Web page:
Ecotip – Gardeners – time to go peat free

Gardeners – time to go peat free

by Phil Chatfield

As spring approaches, gardeners think about planting seeds and preparing their gardens. A supply of compost is essential, so we head to the garden centre. Although peat free compost is available, most of what is available contains peat. After more than twenty years of campaigning by environmental groups and gardeners like Monty Don, we still use huge amounts of peat in our gardens. Peat comes mainly from lowland raised bogs – an increasingly rare habitat in the UK and across Europe. In recent years, the need to conserve this diminishing natural resource has been recognised. This matters because:

  1. Peat renews at approximately 1mm per year, so is not really a renewable resource.
  2. Peat bogs store a lot of carbon The equivalent of 20 years of industrial carbon is stored in British peat bogs alone. As this erodes following mining, more carbon is released into the atmosphere.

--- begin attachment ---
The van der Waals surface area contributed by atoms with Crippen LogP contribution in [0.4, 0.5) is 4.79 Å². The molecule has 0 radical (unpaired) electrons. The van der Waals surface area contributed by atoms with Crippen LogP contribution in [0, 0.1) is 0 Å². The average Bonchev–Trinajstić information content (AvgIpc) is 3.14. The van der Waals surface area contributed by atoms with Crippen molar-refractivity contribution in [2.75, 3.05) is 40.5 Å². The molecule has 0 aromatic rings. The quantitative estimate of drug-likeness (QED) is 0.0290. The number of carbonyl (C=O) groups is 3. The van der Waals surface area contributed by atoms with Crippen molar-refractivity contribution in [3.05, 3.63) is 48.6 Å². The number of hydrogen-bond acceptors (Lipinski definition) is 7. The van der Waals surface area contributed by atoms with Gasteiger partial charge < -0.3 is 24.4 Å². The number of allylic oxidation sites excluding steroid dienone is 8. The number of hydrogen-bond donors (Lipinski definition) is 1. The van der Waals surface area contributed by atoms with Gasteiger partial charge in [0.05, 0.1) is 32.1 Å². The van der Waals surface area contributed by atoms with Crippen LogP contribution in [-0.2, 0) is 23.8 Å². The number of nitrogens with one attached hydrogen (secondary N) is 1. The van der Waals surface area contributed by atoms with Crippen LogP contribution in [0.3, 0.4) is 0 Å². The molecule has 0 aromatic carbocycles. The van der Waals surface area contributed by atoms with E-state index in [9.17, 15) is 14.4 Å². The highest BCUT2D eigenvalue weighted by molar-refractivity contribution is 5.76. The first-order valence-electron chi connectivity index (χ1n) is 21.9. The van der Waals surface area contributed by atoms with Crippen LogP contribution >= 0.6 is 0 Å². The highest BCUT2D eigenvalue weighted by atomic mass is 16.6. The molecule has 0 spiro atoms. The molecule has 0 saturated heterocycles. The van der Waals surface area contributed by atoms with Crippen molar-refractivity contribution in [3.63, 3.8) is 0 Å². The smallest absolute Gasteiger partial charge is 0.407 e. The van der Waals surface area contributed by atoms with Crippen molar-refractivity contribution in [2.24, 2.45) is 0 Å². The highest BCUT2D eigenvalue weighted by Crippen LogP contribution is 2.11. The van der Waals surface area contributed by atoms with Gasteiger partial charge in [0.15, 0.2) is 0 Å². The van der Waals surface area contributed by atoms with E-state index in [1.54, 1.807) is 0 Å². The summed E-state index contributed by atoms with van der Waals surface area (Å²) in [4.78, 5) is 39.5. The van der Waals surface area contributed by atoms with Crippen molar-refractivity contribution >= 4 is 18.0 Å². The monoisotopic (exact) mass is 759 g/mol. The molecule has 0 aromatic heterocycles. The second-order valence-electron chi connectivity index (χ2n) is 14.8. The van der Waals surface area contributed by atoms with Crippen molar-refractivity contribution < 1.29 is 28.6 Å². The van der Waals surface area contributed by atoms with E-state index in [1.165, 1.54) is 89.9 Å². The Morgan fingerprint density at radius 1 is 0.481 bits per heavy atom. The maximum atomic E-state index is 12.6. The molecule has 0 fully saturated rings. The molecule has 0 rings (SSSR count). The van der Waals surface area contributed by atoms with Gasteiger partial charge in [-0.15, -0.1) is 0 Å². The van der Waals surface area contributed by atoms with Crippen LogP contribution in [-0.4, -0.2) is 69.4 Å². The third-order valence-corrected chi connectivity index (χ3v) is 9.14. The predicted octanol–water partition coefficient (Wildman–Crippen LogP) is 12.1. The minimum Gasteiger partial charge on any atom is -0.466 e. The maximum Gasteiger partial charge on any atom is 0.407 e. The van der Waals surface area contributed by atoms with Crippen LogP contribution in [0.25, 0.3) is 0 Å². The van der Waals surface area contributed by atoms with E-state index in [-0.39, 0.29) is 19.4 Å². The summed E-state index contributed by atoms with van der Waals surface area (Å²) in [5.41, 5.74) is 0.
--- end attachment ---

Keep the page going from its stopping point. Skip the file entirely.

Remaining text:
3. Peat bogs are home to a large number of plants and animals, including birds such as snipe and the skylark, as well as many butterflies and dragonflies.

Although some peat is used as fuel, the vast majority is used by gardeners.

So on your trip to the garden centre, look for the peat free options – and if they are not available, ask why not! If the bag doesn’t say “peat-free” then it most likely is not. The Royal Horticultural Society (RHS) recommends choosing peat-free compost with good on-label information. You should read and follow the instructions on the packaging about the suitability of the mix for particular purposes.

For more information, see:

Based on information from the RHS and The Ecologist.